Major Events

  • In March, General John L. DeWitt, head of the Western Defense Command, issues the orders to gather 110,000 Japanese-Americans in California and three other states and to move them to hastily constructed "relocation centers." Ava Helen Pauling speaks out against sending Japanese-Americans to these camps.
  • Pauling, Dan Campbell, and David Pressman announce in March that, for the first time in medical history, antibodies have been formed artificially in laboratory flasks. Hitherto these disease-fighting substances have been formed only within the bodies of living persons and animals. This announcement of artificially-made antibodies makes the major newspapers and news magazines. They later publish a paper, "The Manufacture of Antibodies in vitro," in the Journal of Experimental Medicine. This paper creates interest and controversy. Landsteiner repeats the experiment and gets negative results. Others try and cannot reproduce the results of the experiment. Thus, the contention of Pauling, Campbell, and Pressman that they got serum globulin molecules to unfold by various means in the presence of antigens and then to fold up again, just as they would in the blood stream, is met with increasing skepticism. Nevertheless, Pauling continues to feel that what they found is real and should be able to be duplicated.
  • In the spring, Pauling works on propellants for high-altitude rockets. His research centers on nitrocellulose propellants, and his main concern is proper burning of these propellants.
  • In Pauling’s series of papers on the serological properties of simple substances, David Pressman becomes his most important collaborator. Pauling and Pressman occasionally use graduate and even undergraduate students to assist in the experiments on the precipitation reactions between antibodies and substances containing haptenic groups. For example, Carol Ikeda and Miyoshi Ikawa are two undergraduates of Japanese descent who participate in the first two papers in the series. Their work is mainly the preparation of the compounds that are used. Because of the war, Pauling experiences some difficulties in getting these students placed in graduate programs, but he eventually succeeds.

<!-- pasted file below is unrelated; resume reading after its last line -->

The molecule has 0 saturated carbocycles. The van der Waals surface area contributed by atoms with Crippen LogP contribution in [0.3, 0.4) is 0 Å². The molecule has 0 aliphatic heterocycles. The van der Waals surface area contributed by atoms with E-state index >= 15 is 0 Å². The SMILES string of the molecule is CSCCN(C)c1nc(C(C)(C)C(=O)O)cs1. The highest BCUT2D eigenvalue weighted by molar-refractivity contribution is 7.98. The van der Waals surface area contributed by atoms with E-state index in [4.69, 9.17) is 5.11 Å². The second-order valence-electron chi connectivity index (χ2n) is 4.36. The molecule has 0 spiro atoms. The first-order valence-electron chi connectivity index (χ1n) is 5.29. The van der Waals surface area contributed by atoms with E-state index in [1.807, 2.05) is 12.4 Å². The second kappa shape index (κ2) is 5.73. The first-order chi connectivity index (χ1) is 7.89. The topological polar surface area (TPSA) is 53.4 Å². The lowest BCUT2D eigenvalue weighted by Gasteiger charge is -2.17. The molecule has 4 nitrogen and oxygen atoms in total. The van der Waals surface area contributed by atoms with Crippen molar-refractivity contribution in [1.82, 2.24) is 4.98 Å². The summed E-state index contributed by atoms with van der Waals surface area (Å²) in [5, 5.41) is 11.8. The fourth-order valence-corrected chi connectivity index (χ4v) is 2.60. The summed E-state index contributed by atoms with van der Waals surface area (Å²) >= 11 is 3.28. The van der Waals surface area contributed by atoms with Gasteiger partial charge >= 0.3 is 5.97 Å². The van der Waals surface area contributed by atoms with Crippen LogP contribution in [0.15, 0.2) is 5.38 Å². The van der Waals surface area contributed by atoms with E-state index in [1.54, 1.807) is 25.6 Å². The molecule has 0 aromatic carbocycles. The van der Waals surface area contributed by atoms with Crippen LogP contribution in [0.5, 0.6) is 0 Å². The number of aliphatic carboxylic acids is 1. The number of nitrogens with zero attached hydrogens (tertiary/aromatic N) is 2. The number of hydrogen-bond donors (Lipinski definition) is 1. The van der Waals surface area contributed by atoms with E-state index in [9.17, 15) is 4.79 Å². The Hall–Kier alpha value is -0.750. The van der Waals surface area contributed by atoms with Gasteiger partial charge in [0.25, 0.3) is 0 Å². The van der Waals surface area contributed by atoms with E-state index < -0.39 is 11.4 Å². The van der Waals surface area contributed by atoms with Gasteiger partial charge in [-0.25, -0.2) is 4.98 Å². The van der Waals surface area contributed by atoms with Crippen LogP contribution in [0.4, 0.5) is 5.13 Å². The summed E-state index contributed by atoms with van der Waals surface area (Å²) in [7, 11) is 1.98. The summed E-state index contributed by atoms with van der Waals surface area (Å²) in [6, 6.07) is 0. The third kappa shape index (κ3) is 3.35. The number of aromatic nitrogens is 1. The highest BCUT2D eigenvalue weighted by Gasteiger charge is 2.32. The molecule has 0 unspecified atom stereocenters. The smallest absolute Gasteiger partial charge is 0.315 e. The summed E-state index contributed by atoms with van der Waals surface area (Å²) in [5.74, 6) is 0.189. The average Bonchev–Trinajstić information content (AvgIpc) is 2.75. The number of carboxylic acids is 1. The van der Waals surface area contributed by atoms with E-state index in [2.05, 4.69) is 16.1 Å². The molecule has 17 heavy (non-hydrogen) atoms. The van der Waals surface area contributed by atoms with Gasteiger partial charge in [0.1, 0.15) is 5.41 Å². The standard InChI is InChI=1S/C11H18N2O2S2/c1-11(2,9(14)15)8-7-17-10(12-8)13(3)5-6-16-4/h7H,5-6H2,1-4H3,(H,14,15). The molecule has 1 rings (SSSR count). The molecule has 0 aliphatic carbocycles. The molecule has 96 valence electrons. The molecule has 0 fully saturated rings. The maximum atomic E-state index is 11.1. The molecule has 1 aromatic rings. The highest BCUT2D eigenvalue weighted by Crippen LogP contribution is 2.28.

• Pauling writes a paper on the composition of precipitates of antibodies and polyhaptenic simple substances in which he discusses the valence of antibodies. This is the third paper in the series on the serological properties of simple substances and, like its predecessors, it appears in JACS.
  • On August 10, James Bryant Conant, chairman of the National Defense Research Committee (NDRC) and deputy director of the Office of Scientific Research and Development (OSRD), phones Pauling, asking him to serve as chairman of an ad hoc committee on internal ballistics and special propellants. Pauling accepts, and all the work requested is, in due course, done.
  • In the fall, J. Robert Oppenheimer offers Pauling the job of Director of Chemistry and Metallurgy Division at Los Alamos (the atomic bomb project). Because of his nephritis and because he is heavily involved with several war projects, he refuses (Joseph W. Kennedy accepts the position on November 6). Oppenheimer, to entice Pauling to come, says that he will have liters of tritium with which to work, but Pauling sticks by his decision.
  • Pauling’s work as a member of the explosives division of the NDRC and as a participant on the consultative committee on medical research of the OSRD takes up more and more of his time.
Chronology by Robert Paradowski.


 San Francisco 
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 New York (7)
 Washington, D.C. 
 Rochester, MN 
 Washington, D.C. (4)
 Baltimore, MD (3)
 Chicago (3)
 Pittsburgh (2)
 Washington, D.C. (5)
 Pittsburgh (6)
 Aberdeen, PA 
 New York 
 Dover, DE 
See the Paulings' activities in January 1942
See the Paulings' activities in January 1942


Linus Pauling in a Caltech laboratory, holding a rock specimen. Picture. 1942
Linus Pauling in a Caltech laboratory, holding a rock specimen. 1942. Larger Image / More Information


  • 2176 activity listings
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Activity Listings - 1942 (No Date)